A. Otu, M. Hashmi, A.M. Mukhtar, et al.
The critically ill patient with tuberculosis in intensive care: clinical presentations, management and infection control.
J Crit Care, 45 (2018), pp. 184-196
S. Dasgupta, S. Das, N.S. Chawan, A. Hazra.
Nosocomial infections in the intensive care unit: Incidence, risk factors, outcome and associated pathogens in a public tertiary teaching hospital of Eastern India.
Indian J Crit Care Med, 19 (2015), pp. 14-20
Y.T. Tseng, Y.C. Chuang, C.C. Shu, C.C. Hung, C.F. Hsu, JY. Wang.
Empirical use of fluoroquinolones improves the survival of critically ill patients with tuberculosis mimicking severe pneumonia.
Crit Care, 16 (2012), pp. R207
C. Greenaway, D. Menzies, A. Fanning, R. Grewal, L. Yuan, J.M. FitzGerald.
Canadian collaborative group in nosocomial transmission of tuberculosis. Delay in diagnosis among hospitalized patients with active tuberculosis–predictors and outcomes.
Am J Respir Crit Care Med, 165 (2002), pp. 927-933
C.F. Koegelenberg, A. Nortje, U. Lalla, et al.
The pharmacokinetics of enteral antItuberculosis drugs in patients requiring intensive care.
S Afr Med J, 103 (2013), pp. 394-398
J.S. Thompson.
The intestinal response to critical illness.
Am J Gastroenterol, 90 (1995), pp. 190-200
J.W. Tappero, W.Z. Bradford, T.B. Agerton, et al.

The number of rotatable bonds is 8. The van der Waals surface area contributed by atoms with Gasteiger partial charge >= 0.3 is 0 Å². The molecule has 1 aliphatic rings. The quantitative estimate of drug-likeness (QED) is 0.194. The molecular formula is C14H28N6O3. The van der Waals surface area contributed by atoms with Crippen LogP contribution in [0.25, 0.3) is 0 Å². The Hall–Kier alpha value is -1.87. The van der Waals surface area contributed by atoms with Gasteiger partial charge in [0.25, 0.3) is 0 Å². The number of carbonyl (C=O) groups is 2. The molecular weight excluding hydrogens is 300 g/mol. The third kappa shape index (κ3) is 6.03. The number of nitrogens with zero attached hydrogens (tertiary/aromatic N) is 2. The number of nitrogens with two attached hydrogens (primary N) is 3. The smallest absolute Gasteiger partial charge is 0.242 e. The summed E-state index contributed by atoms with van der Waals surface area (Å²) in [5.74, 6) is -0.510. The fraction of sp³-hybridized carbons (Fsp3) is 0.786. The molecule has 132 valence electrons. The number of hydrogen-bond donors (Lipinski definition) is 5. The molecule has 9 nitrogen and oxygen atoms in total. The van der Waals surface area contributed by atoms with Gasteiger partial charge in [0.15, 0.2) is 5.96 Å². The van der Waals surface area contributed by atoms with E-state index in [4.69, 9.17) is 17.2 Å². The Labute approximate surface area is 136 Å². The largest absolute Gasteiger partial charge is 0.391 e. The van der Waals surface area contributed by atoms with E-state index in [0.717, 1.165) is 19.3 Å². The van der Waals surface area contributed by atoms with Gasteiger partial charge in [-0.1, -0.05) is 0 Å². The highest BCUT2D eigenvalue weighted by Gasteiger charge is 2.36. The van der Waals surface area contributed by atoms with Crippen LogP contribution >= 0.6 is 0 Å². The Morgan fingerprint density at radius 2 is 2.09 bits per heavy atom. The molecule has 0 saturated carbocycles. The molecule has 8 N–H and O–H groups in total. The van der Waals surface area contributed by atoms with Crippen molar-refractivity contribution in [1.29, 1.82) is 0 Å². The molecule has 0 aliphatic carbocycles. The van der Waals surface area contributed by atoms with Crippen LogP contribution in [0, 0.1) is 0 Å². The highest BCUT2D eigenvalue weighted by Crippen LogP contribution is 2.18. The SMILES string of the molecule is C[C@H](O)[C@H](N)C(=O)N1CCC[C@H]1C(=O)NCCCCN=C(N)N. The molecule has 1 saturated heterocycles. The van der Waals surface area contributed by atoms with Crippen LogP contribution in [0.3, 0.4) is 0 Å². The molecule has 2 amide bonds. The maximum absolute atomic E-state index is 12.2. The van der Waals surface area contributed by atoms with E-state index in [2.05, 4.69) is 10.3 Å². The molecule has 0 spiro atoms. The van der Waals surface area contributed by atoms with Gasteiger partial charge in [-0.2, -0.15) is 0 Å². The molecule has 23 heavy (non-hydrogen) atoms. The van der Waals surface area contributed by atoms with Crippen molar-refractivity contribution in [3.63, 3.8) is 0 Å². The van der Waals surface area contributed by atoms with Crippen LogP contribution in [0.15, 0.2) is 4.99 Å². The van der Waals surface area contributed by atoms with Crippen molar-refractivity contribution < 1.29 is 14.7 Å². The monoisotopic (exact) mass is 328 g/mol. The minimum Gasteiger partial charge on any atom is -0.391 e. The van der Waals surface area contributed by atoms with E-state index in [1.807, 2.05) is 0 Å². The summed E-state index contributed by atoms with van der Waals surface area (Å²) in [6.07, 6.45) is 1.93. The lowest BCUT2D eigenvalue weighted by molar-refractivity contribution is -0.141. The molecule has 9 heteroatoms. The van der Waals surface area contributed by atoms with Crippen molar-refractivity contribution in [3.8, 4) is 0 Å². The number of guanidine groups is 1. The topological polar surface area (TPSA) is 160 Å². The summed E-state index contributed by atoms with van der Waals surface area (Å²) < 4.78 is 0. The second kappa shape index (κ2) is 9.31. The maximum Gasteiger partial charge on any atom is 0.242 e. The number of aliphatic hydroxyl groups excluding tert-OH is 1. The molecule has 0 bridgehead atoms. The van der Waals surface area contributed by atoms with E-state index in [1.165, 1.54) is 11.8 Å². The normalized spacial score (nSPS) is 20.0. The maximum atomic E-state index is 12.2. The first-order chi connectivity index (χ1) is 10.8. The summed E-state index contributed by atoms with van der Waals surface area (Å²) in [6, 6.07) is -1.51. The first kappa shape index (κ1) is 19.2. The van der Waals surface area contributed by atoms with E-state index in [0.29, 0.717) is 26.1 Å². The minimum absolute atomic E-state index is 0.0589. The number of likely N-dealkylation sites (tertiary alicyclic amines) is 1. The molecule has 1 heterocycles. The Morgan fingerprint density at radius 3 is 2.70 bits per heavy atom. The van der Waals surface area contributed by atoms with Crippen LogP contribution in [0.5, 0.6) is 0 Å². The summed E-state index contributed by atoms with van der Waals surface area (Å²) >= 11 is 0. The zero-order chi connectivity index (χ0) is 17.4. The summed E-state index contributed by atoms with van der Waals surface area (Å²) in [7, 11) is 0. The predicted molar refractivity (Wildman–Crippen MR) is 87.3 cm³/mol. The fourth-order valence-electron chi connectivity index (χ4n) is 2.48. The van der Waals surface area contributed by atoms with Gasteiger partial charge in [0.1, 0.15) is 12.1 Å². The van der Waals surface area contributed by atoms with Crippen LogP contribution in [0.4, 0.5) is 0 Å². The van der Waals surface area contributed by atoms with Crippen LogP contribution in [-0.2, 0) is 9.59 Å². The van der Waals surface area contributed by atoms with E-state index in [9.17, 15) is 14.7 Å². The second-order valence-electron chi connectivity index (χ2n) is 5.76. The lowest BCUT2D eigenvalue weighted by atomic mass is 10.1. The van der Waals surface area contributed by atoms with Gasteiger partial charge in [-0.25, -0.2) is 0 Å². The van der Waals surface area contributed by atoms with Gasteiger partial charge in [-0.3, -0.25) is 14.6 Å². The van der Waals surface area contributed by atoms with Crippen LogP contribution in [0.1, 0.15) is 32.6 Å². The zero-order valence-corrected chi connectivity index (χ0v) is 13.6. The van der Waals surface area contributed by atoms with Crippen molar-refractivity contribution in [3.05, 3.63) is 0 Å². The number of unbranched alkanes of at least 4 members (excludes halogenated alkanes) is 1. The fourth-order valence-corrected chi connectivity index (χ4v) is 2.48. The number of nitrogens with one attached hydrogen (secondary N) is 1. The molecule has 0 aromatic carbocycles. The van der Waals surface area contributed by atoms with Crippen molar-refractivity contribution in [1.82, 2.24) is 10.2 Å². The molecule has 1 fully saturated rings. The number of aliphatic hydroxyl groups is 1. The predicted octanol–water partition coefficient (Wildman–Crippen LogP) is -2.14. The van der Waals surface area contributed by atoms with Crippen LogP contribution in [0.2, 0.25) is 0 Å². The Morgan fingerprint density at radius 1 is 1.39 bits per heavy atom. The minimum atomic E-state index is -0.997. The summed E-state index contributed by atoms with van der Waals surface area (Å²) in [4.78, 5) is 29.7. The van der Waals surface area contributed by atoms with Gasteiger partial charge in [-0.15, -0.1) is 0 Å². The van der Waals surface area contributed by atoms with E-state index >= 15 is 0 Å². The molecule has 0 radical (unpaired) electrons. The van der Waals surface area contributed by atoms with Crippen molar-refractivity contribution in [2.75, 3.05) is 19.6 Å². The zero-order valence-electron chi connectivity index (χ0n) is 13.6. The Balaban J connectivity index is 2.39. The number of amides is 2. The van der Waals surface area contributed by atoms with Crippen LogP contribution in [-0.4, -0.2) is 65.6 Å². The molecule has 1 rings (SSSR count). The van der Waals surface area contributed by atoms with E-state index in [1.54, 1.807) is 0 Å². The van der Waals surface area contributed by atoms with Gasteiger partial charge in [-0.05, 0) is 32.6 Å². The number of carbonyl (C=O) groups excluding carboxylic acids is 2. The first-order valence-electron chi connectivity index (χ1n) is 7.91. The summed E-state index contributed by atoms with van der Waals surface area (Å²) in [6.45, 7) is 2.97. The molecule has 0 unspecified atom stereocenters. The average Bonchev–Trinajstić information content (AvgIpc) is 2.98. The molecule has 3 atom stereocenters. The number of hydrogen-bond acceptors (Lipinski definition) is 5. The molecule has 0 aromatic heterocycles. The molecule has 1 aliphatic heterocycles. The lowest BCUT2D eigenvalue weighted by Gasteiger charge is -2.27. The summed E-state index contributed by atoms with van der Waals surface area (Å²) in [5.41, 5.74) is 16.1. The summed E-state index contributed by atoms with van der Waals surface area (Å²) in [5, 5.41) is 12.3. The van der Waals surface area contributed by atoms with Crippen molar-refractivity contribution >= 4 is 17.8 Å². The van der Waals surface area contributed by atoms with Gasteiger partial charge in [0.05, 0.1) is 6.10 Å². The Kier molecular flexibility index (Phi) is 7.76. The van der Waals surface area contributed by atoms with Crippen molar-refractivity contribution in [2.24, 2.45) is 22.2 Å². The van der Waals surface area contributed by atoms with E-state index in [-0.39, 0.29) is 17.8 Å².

Serum concentrations of antimycobacterial drugs in patients with pulmonary tuberculosis in Botswana.
Clin Infect Dis, 41 (2005), pp. 461-469
S. Dian, V. Yunivita, A.R. Ganiem, et al.
Double-Blind, randomized, placebo-controlled phase II dose-finding study to evaluate high-dose rifampin for tuberculous meningitis.
Antimicrob Agents Chemother, 62 (2018), pp. e01014-e01018
World Health Organization.
World Health Organization Model List of Essential Medicines –22nd List, 2021.
World Health Organization, (2021),
S. Tiberi, M.M. Torrico, A. Rahman, et al.
Managing severe tuberculosis and its sequelae: from intensive care to surgery and rehabilitation.
J.A. Critchley, F. Young, L. Orton, P. Garner.
Corticosteroids for prevention of mortality in people with tuberculosis: a systematic review and meta-analysis.
Lancet Infect Dis, 13 (2013), pp. 223-237
A.M. Saleh, M. Ahmed, I.E. Sultan.
Abdel-lateif A. Comparison of the mortality prediction of different ICU scoring systems (APACHE II and III, SAPS II, and SOFA) in a single-center ICU subpopulation with acute respiratory distress syndrome.
Egypt J Chest Dis Tube, 64 (2015), pp. 843-848
J. Villar, R.M. Kacmarek.
The APPS: an outcome score for the acute respiratory distress syndrome.
J Thorac Dis, 8 (2016), pp. E1343-E1347
R.S. Santos, P.L. Silva, J.R. Rocco, P. Pelosi, P.R. Rocco.
A mortality score for acute respiratory distress syndrome: predicting the future without a crystal ball.
J Thorac Dis, 8 (2016), pp. 1872-1876
D.R. Silva, D.M. Menegotto, L.F. Schulz, M.B. Gazzana, P.T. Dalcin.
Mortality among patients with tuberculosis requiring intensive care: a retrospective cohort study.
BMC Infect Dis, 10 (2010), pp. 54
Y.F.N. Sieow, J.T.K. Goh, R.S. Gokhale, T.Y. Hem.
Characteristics, risk factors and outcomes of critically ill patients with active tuberculosis.
Int J Tuberc Lung Dis, (2022),
J. Goh, Y.H. Tan, C. Siau, J. Raghuram, J. Roshni Sadashiv.
Prognostic factors and outcomes of critically ill patients with active tuberculosis in Singapore.
Am J Respir Crit Care Med. ATS conference C62., 197 (2018),

These authors contributed equally to this work.

Copyright © 2022. Sociedade Portuguesa de Pneumologia

Subscribe to our newsletter

Article options

Are you a health professional able to prescribe or dispense drugs?